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Ask Clare Your Own Question
Clare, Family Solicitor
Category: Family Law
Satisfied Customers: 35057
Experience:  I have been a solicitor in High Street Practise since 1985 and have specialised in Family Law for the last 10 years
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My partner and I have split up but are still living together

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My partner and I have split up but are still living together as he refuses to sell up. We have a joint mortgage and about £130k in equity in the house according to a recent valuation but we still have approx £135k to pay off. I am happy to leave my equity in the house as an investment until he can afford to buy me out but I wasn't sure where I would stand legally. I would stop paying the mortgage so he would be contributing more to it. Would that give him any rights to refuse to pay me my half of the equity when the time comes? Should I become his landlord and demand that he pays me rent for my half of the house so that I can continue to pay the mortgage?
Thank you for your question.
My name is Clare
I will do my best to help you but I need some further information first.
Would you prefer to actually sell the property?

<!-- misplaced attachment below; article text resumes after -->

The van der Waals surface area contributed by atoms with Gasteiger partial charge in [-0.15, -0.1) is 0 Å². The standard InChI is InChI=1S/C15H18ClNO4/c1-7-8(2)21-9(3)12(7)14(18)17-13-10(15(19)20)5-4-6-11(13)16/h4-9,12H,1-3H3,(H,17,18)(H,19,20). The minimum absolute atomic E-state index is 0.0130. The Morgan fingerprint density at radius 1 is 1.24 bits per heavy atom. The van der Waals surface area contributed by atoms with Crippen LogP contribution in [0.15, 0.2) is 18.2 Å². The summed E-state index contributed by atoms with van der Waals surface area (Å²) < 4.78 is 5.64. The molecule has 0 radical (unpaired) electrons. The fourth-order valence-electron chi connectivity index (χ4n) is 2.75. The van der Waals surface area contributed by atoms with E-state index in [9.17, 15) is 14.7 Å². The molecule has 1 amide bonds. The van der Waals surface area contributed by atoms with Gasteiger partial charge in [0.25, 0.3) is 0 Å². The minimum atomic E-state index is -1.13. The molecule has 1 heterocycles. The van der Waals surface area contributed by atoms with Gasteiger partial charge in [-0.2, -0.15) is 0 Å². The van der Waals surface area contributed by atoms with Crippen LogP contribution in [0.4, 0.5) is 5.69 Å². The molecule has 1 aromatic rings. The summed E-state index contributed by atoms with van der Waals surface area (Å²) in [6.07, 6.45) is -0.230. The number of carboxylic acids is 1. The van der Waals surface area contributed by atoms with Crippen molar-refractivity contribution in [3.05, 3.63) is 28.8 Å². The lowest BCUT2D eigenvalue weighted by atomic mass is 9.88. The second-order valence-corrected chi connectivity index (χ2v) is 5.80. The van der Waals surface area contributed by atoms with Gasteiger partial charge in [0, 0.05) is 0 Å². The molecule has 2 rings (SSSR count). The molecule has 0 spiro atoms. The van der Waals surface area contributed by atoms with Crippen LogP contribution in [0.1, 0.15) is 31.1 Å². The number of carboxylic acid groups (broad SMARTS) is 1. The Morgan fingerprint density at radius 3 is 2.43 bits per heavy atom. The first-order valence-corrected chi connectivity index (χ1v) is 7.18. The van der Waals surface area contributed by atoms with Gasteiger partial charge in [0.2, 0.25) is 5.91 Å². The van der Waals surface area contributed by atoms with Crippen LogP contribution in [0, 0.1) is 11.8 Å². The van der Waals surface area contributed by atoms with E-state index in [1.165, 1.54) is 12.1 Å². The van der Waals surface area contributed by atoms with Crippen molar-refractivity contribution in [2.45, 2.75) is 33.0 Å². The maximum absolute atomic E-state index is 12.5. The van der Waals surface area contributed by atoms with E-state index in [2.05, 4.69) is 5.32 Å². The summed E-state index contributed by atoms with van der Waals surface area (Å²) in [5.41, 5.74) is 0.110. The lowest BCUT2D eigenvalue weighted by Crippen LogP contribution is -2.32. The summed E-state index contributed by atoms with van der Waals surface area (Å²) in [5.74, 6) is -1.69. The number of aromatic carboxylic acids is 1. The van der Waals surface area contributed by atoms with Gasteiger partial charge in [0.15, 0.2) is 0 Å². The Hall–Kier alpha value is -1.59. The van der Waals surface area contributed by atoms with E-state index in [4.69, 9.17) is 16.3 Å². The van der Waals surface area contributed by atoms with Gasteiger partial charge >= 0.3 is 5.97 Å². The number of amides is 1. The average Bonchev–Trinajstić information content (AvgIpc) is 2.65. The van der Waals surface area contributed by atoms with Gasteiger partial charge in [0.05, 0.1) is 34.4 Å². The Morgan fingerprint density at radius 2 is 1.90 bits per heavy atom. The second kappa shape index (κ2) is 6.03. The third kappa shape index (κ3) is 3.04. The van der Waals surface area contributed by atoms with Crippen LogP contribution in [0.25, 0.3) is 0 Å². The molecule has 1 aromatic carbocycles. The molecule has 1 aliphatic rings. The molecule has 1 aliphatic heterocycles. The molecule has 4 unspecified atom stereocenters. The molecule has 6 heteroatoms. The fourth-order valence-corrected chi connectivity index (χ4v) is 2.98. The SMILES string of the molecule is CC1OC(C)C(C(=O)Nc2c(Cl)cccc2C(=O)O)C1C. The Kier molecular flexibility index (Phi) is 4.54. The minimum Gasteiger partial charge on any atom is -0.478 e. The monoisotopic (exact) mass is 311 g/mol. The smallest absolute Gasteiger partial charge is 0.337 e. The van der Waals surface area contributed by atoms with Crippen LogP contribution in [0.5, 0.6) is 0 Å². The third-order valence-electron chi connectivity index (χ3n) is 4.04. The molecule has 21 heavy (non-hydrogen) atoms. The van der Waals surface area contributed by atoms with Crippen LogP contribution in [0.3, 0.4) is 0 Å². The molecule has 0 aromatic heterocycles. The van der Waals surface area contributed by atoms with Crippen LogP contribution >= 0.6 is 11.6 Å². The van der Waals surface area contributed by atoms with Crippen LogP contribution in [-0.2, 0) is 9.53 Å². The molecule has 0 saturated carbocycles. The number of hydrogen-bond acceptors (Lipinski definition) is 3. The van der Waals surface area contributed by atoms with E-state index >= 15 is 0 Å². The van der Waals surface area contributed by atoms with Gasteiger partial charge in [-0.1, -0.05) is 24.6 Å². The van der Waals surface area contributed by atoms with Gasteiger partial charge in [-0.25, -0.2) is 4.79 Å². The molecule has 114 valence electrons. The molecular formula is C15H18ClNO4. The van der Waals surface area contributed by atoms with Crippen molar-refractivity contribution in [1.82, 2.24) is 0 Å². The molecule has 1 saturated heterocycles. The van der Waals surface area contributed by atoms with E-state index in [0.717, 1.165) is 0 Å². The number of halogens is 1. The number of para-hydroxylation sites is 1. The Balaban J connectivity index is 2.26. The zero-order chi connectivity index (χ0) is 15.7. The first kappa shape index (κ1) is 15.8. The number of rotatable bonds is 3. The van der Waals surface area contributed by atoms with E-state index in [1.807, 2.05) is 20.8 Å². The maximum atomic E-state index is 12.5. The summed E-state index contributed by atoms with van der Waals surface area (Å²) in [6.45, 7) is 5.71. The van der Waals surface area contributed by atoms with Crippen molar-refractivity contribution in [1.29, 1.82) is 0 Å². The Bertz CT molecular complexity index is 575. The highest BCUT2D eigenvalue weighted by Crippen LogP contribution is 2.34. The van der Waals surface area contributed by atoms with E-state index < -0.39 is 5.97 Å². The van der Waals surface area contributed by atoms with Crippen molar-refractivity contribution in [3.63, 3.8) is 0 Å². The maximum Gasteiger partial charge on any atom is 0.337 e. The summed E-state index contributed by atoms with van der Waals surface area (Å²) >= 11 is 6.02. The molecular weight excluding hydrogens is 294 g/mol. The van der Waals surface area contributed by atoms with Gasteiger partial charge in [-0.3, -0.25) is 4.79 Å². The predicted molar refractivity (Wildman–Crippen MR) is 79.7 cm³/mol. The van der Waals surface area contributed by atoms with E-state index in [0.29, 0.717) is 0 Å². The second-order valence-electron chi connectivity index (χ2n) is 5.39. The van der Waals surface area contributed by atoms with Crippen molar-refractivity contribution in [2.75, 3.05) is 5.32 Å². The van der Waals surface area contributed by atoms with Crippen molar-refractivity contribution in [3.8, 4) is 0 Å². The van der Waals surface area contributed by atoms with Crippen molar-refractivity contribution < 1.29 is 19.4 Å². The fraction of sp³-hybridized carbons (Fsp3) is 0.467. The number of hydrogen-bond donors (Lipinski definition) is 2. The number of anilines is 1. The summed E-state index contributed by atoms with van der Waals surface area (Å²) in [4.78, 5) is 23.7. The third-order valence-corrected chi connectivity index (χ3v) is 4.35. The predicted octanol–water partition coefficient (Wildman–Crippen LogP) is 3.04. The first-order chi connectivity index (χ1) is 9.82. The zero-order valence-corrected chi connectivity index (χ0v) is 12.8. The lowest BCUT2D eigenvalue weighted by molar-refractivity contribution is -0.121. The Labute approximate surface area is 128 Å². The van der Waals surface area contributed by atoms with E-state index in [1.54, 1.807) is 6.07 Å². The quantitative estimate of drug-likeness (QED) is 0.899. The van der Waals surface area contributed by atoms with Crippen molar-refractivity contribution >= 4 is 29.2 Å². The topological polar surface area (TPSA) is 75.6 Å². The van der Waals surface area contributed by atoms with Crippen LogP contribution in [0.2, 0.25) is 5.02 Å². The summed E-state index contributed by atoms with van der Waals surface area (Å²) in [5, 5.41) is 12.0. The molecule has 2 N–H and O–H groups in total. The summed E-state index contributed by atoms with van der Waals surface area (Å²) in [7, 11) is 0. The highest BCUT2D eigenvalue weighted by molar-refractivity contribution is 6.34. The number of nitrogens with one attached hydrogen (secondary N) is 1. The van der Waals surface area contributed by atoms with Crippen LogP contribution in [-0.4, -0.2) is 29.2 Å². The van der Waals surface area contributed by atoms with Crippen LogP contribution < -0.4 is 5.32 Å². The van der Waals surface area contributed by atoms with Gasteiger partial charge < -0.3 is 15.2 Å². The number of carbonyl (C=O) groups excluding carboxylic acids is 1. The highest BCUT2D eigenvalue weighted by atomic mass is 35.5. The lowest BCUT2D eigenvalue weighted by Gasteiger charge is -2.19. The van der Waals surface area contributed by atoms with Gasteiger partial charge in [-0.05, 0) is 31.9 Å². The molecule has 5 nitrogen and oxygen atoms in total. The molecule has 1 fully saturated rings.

Customer: replied 3 years ago.
I would prefer to sell it but don't really want to have to force a sale through the courts. Not only would it be costly, but it would lead to a breakdown in the good terms we have established. We have a child together so it is importamt to me that we remain on good terms for his sake. My partner will be able to buy me out eventually when he inherits half of his mother's house.
Oh I wish more people thought as you do!
is it a repayment or an interest only mortgage?
Customer: replied 3 years ago.
It's a repayment mortgage
How long has the mortgage been running?
Customer: replied 3 years ago.

Only since August 2009 - it is a 25 year term

So long as you are a joint owner of the property and there is no written agreement that states otherwise then you are entitled to a 50% share of the equity
It would be reasonable for you to stop paying the mortgage since you are not living there - and to still receive your full share of the equity when the property is sold.
Equally it is reasonable for your ex to want credit for any capital reduction he makes from the mortgage itself - and for any value added by any improvements or alterations that he pays for.
This is best dealt with by way of a written document that sets out the basis of the agreement between you
I hope that this is of assistance - please ask if you need further details
Clare and other Family Law Specialists are ready to help you